"version" : 103132,
   "members" : [
                     "_id" : 0,
                     "host" : "localhost:27017",
                     "priority" : 10,
                     "tags" : {
                                "datacenter" : "Los Angeles",
                                "region" : "US_West"
                     "_id" : 1,
                     "host" : "localhost:27018",
                     "tags" : {
                                "datacenter" : "San Jose",
                                "region" : "US_West"
                     "_id" : 2,
                     "host" : "localhost:27019",
                     "tags" : {
                                "datacenter" : "Richmond",
                                "region" : "US_East"
   "settings" : {
                  "getLastErrorModes" : {
                                          "DRSafe" : {
                                                       "region" : 2

Notice the settings field in the replication configuration. We’ve defined a new getLastErrorModes object with the key DRSafe. When our client application uses this error mode in a write concern it is instructing the write operation to replicate to at least two regions before completion. Here’s an example in the Java driver:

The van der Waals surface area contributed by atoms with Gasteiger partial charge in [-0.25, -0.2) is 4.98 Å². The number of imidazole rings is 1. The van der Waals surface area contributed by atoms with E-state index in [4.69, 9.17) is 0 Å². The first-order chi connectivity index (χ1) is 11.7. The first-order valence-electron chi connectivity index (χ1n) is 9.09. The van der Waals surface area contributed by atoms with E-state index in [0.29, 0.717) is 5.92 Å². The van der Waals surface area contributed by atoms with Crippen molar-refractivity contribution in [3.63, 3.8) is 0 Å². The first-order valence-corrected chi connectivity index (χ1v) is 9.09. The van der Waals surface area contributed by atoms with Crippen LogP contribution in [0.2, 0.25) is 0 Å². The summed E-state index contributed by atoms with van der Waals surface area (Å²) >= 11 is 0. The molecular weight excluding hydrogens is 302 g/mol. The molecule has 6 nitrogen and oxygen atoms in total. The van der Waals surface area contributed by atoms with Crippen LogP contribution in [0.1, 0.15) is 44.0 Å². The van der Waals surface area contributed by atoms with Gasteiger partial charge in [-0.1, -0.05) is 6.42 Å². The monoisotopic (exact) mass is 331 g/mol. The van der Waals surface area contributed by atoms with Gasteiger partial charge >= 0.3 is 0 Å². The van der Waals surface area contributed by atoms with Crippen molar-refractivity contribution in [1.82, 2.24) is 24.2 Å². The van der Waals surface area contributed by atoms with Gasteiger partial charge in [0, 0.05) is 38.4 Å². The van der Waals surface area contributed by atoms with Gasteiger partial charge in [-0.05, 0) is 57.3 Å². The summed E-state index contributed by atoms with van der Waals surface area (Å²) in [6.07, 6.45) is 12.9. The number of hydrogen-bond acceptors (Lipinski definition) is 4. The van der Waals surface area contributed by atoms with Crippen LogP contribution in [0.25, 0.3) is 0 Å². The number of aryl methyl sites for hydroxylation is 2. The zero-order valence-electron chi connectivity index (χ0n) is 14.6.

// create a write concern with the specific getLastErrorMode
WriteConcern concern = new WriteConcern("DRSafe");

// an insert with the custom write concern
coll.insert(new BasicDBObject("name", "simple doc"), concern);

By allocating a write concern using the "DRSafe" error mode and passing it in on the insert, we have now ensured that our data has been backed up to two separate regions and will be available should a data center fail.

Using Tags with Read Preferences

Continuing with our sample application, we decide that we want to send our read requests to the nearest node to reduce request latency. The Java driver’s read preference API gives a couple of ways of doing this, the easiest is to simply use the nearest mode.

DBObject query = new BasicDBObject("name", "simple doc")
DBObject result =
    coll.findOne(query, null, ReadPreference.nearest());

By using the nearest mode the driver will automatically send the read to one of a set of nodes with the lowest ping time relative to the client application, (the receiving node could be either a primary or secondary). But suppose our client application can determine where its requests originate. We could have explicitly tagged the read preference to use the datacenter nearest to our location.